Unlike El’Hom and El’Chrom, Mahmoud seemed more interested in his ethnic identity as a Persian. We would exchange Farsi and Tajik pronunciations for different words and discuss different food items. Islam was interesting only as much as it was part of his lost culture. He accepted instructions from Abdul-Salam about how to perform Namaz (prayer) properly, how to space your feet properly, how to sit, bow and raise your hands, but he wasn’t too interested in theology. He liked the Baha’i faith due to its Persian origins and references. He never objected about our interpretation of Qiyamah or finality of revelation. I gave him a tape, which had a lady chanting Baha’i writings and prayers in Farsi to music. He loved it so much that I made him a copy. A year or so later he would eventually join the Baha’i community.

The soap opera Santa Barbra was being shown on TV and was immensely popular. The brothers as well as just about everyone I came into contact with were very curious if that was really how Americans lived? Do they really have telephones everywhere? Does everyone have a personal automobile? Are there really these big houses? I tried to explain that though the ubiquitousness of the car and telephone was real, still most people didn’t live in such wealth. It seemed most Russians were struggling with the same questions about life in the west and the wealth they now suddenly saw on display in their TV and news. At that time this wealth was seen as a testimony to the failure of communism and an exposition of the fact that they had been lied to for half a century.

The result was that they headed full on into the ‘glories’ of an unregulated market. Egged on by the West and its proxies; the IMF and world Bank, they denationalized huge industries, liberalized property ownership rights and drove the whole Soviet industrial apparatus careening into a ditch. Newly de-nationalized industries where forced to sink or swim in this new ‘free market’, despite the fact that no one knew what the hell they were doing how to even begin to operate in this system. The result was pure devastation across Russia especially in the villages. There was hyperinflation, mass unemployment, hunger and desperation. Alcohol soaked the countryside like the wet mud, which coated everything after the deep snow, melted in spring. Unemployed despairing drunken men and mean bald youths staggered through the villages, lying sprawled on buses and trains only to be kicked and cursed at by angry old lady conductors.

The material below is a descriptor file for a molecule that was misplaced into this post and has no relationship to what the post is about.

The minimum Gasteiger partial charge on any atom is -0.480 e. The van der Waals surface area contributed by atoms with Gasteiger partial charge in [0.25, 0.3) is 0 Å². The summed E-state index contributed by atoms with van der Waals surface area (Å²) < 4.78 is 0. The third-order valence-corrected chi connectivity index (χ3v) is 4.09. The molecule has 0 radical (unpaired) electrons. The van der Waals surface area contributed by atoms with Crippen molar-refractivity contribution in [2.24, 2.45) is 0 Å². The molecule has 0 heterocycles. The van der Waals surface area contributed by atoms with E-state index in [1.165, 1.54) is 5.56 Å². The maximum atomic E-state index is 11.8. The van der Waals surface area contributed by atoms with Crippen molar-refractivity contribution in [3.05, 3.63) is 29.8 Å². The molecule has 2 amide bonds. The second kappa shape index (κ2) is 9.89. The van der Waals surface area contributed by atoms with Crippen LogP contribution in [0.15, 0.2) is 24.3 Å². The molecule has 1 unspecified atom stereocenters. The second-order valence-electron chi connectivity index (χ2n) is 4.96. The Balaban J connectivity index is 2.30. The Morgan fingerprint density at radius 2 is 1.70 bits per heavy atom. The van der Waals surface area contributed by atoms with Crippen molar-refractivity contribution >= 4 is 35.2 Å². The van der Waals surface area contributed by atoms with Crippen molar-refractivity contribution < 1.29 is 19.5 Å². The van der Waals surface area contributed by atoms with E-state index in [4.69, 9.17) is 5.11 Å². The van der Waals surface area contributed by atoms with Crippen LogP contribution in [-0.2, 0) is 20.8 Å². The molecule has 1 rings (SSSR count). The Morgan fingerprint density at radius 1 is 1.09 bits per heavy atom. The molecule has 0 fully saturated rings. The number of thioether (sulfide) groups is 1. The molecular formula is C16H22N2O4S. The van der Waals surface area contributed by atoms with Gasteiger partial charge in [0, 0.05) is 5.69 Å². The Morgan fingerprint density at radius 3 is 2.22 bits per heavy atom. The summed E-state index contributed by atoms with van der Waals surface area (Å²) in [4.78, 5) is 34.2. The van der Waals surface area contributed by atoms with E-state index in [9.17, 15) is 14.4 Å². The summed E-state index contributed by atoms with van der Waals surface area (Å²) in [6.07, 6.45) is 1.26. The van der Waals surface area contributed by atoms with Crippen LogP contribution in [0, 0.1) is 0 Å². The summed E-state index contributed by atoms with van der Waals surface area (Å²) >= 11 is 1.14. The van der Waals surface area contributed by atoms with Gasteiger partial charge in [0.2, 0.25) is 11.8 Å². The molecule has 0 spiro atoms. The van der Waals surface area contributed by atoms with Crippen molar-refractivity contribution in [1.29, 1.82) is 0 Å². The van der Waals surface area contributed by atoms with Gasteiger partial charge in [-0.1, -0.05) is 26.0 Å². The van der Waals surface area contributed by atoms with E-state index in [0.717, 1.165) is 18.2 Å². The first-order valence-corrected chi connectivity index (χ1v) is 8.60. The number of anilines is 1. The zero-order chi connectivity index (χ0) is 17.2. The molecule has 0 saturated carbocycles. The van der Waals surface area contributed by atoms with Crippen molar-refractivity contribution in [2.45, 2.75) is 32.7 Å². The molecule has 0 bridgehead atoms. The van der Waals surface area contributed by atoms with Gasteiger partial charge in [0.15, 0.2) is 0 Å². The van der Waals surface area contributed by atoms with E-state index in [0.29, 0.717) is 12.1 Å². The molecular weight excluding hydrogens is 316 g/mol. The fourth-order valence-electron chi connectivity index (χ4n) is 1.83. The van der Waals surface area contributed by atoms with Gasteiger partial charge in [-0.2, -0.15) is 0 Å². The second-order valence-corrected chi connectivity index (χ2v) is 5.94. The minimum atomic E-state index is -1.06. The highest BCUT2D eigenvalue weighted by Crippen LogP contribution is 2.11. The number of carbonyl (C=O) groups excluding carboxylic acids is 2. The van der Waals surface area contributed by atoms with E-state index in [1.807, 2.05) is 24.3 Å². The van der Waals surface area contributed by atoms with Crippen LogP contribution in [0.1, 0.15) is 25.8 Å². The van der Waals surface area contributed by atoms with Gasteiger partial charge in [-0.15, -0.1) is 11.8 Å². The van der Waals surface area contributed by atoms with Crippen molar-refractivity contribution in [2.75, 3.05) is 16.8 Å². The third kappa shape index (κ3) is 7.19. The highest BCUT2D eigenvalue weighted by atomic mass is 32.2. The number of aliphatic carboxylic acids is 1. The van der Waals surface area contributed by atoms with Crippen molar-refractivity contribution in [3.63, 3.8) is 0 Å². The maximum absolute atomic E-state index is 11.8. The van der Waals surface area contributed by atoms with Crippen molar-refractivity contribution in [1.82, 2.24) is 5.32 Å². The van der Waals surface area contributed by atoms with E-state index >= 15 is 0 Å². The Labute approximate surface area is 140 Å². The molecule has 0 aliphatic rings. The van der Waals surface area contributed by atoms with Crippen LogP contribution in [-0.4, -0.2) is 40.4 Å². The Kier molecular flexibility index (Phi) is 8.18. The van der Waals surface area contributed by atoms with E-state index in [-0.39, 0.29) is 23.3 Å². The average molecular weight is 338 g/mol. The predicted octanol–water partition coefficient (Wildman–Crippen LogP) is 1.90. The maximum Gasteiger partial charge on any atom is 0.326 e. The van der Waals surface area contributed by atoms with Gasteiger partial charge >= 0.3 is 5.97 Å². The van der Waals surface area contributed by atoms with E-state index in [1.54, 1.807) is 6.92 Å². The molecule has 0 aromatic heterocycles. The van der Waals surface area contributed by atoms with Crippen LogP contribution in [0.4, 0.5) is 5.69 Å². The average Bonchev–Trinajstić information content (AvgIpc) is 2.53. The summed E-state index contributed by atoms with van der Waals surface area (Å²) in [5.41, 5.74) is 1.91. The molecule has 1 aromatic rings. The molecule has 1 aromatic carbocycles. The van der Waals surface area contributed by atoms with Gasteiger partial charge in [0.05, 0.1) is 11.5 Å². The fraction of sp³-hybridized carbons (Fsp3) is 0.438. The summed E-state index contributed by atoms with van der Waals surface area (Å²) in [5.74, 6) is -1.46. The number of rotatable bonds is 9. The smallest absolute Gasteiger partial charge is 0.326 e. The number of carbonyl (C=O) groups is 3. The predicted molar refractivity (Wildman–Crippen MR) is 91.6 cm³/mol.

I recall how later Oleg and I visited a large radio factory in the nearby town of Iskitim. We were at the time looking for place to possibly set up a factory for the fabrication of PVC insulated windows. The director took us on a tour of the facility; it had been built not more than four years ago, with tremendous capital assets. There was new injection molding presses and assembly lines, which were all idle and vacant. All four hundred employees were out of work. Yet the product was in demand so why was it closed? It was due to the confluence of hyperinflation and bad taxation policy. In the time between the acquisition of the raw materials and completion of the production cycle, the prices would jump to such a level that on paper it would seem that the company was making profits which would be taxed. However these were ‘fake’ gains and in fact they were being taxed on inflation. Thus they believed that it was more costly to produce than to remain idle. It seemed pure insanity. They were forced to swim in this complex financial environment which I am sure would challenge even the most experienced and savvy western accountant or marketing strategist, with basically zero experience or training.



Vahid Houston Ranjbar

I am a research physicist working on beam and spin dynamics. I like to write about connections between science and religion.